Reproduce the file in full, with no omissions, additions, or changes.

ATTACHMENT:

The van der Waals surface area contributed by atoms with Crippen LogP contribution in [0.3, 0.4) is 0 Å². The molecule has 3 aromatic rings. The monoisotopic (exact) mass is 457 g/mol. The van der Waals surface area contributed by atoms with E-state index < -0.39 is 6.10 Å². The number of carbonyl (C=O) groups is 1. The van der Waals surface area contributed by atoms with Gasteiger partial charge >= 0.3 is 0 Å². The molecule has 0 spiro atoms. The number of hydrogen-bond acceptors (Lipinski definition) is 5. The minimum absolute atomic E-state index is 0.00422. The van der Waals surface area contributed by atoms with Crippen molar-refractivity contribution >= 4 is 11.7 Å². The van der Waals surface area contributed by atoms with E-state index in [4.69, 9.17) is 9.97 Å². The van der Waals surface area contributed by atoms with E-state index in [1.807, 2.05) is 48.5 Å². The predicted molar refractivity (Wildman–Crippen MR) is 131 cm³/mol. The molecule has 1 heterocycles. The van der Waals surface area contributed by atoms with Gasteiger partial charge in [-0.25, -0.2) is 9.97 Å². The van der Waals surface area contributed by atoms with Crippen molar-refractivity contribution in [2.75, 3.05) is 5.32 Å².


The van der Waals surface area contributed by atoms with Crippen LogP contribution in [0.3, 0.4) is 0 Å². The molecule has 3 aromatic rings. The monoisotopic (exact) mass is 457 g/mol. The van der Waals surface area contributed by atoms with E-state index < -0.39 is 6.10 Å². The number of carbonyl (C=O) groups is 1. The van der Waals surface area contributed by atoms with Gasteiger partial charge >= 0.3 is 0 Å². The molecule has 0 spiro atoms. The number of hydrogen-bond acceptors (Lipinski definition) is 5. The minimum absolute atomic E-state index is 0.00422. The van der Waals surface area contributed by atoms with Crippen molar-refractivity contribution >= 4 is 11.7 Å². The van der Waals surface area contributed by atoms with E-state index in [4.69, 9.17) is 9.97 Å². The van der Waals surface area contributed by atoms with E-state index in [1.807, 2.05) is 48.5 Å². The predicted molar refractivity (Wildman–Crippen MR) is 131 cm³/mol. The molecule has 1 heterocycles. The van der Waals surface area contributed by atoms with Gasteiger partial charge in [-0.25, -0.2) is 9.97 Å². The van der Waals surface area contributed by atoms with Crippen molar-refractivity contribution in [2.75, 3.05) is 5.32 Å².